REVIEW: Alnwick Theatre Club pay poignant tribute to fallen

It may have only been an idea conceived five weeks ago, but Alnwick Theatre Club's touching tribute to those who gave their lives in the First World War was indeed a triumph.

Friday, 9th November 2018, 10:11 pm
Updated Monday, 12th November 2018, 9:11 am
Alnwick Theatre Club present Requiem at St James' Church.

Sombre yet humorous, with moving moments and even talk of sexual encounters, Requiem, held at St James's Church in Alnwick, was a combination of stories, songs, poems and prose relating to the First World War and the centenary of the Armistice.

It saw 12 members of the club, fittingly dressed in black with poppies on their chests and red folders to guide them through, thoroughly captivate the audience.

Two hours listening to the stories of men who went to war, the women who spent all day in munitions factories, children who wrote to their fathers, poetry and songs felt like two minutes.

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Each member of the cast took their turn in reading a passage from a letter or story, a poem or a song - and they put passion and emotion into those readings. It was particularly nice that they worked together in some of the stories with different members taking on different roles such as the soldier and his commander.

The saddest of all, and one which made me well up, had to be John Firth's portrayal of a letter written by a soldier to his daughter Marjory, in which he said he wouldn't be home for Christmas and she would have to make do with Santa that year. He asked her to send him more pictures to 'line the sandbags' and spoke lovingly of her. He died in 1917, in his pocket a picture of his three daughters was found.

But there were also tales of humour. Take Frau Schmidt's letter to her husband's commanding officer, read by Susan Joyce. She asked for her husband to be granted leave for one, just one, sexual encounter, and she simply couldn't go on any longer! Susan was also the narrator for the performance which worked well to segment the different stories.

There too were tales of camaraderie between the English and German soldiers. Peter Biggers read a lovely piece about soldiers in the trenches at Christmas, The Germans could be heard singing Silent Night, and then the English joined in - but the two nations took turns. Then, one German soldier jumped on top of the trenches and shouted 'Happy Christmas' and for a few seconds there was a feeling of unity before the fighting began again.

There were tales of the invasions of fleas, flies and rats, and awful conditions in which men had to survive, day after day, month after month.

And stories of men, aged as young as 16 who made it through to trenches by posing as 19-year-olds, showing such bravery. heroism and dedication to fight for their country.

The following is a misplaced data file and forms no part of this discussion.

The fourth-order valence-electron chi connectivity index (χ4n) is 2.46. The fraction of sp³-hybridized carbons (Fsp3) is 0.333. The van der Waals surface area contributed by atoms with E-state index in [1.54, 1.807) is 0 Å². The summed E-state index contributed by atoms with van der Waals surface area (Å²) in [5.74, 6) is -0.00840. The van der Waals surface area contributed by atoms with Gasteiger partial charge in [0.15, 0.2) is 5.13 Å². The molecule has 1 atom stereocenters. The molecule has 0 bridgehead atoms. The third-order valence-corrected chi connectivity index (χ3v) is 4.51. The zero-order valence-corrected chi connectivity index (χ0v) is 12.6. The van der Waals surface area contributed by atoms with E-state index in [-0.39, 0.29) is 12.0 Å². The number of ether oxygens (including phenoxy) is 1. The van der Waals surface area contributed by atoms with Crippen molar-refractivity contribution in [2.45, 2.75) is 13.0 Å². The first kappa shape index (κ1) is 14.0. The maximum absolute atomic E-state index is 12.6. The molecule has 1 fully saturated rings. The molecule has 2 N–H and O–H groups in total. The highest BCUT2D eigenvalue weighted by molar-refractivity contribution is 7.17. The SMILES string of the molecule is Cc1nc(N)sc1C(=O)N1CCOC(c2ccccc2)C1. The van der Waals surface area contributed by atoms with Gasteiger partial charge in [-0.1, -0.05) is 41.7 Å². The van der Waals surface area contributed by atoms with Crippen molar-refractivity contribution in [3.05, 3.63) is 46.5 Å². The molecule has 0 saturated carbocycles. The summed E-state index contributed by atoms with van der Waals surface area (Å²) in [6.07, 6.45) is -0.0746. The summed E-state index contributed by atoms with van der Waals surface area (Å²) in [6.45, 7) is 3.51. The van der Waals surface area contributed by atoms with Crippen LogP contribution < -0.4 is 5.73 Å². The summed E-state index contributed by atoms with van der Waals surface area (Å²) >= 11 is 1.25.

Work from famous war poets and observers of the time such as Wilfrid Owen, Rupert Brooke, Siegfried Sassoon and Vera Brittain were read and there was gentle music to accompany some of the sections.

And of course a special mention was made to the hundreds of men from Alnwick and the surrounding areas that answered the call to arms and gave their lives to the war in often meaningless slaughter.

In particular Jimmy Dodds told of the moving story of Private Joseph Pickard of the Northumberland Fusiliers who was horrifically injured, but survived and went on to be a watchmaker, running a shop in Alnwick until the Second World War.

Jimmy also read a story he had written about his best mate Radford - who he met int the trenches, who just so happened to be a rat! And he sang a song and played his ukelele as another tribute piece.

From the women's side of the war there were tales of munitions workers who were constantly yellow, the female butcher, van drivers, those who made milk deliveries and more. There too were stories of the ill effects of the war, mental health issues and shell shock.

Accompanied by moving pictures of the front line, including one of Alnwick Camp and many from the trenches, every single aspect was covered and it was an immensely fitting tribute to this weekend's centenary.

And it ended poignantly with Laurence Binyon's We Will Remember Them and a one minute silence as a mark of respect.

Director Carol Lawrence should be congratulated for putting together such a moving performance in such a short amount of time, and the entire cast put emotion into what must have been a difficult yet very rewarding production.

All proceeds from the performance will be donated to the Royal British Legion.

CAST: Carol Lawrence (director), Susan Joyce, Trevor Hughes, Nicky Hunter, Peter Biggers, John Firth, Julie Vint, Jimmy Dodds, Mary Frater, Jean Goodfellow, Glenda Fricke, Lesley Waters, Carol Robb (Pianoforte).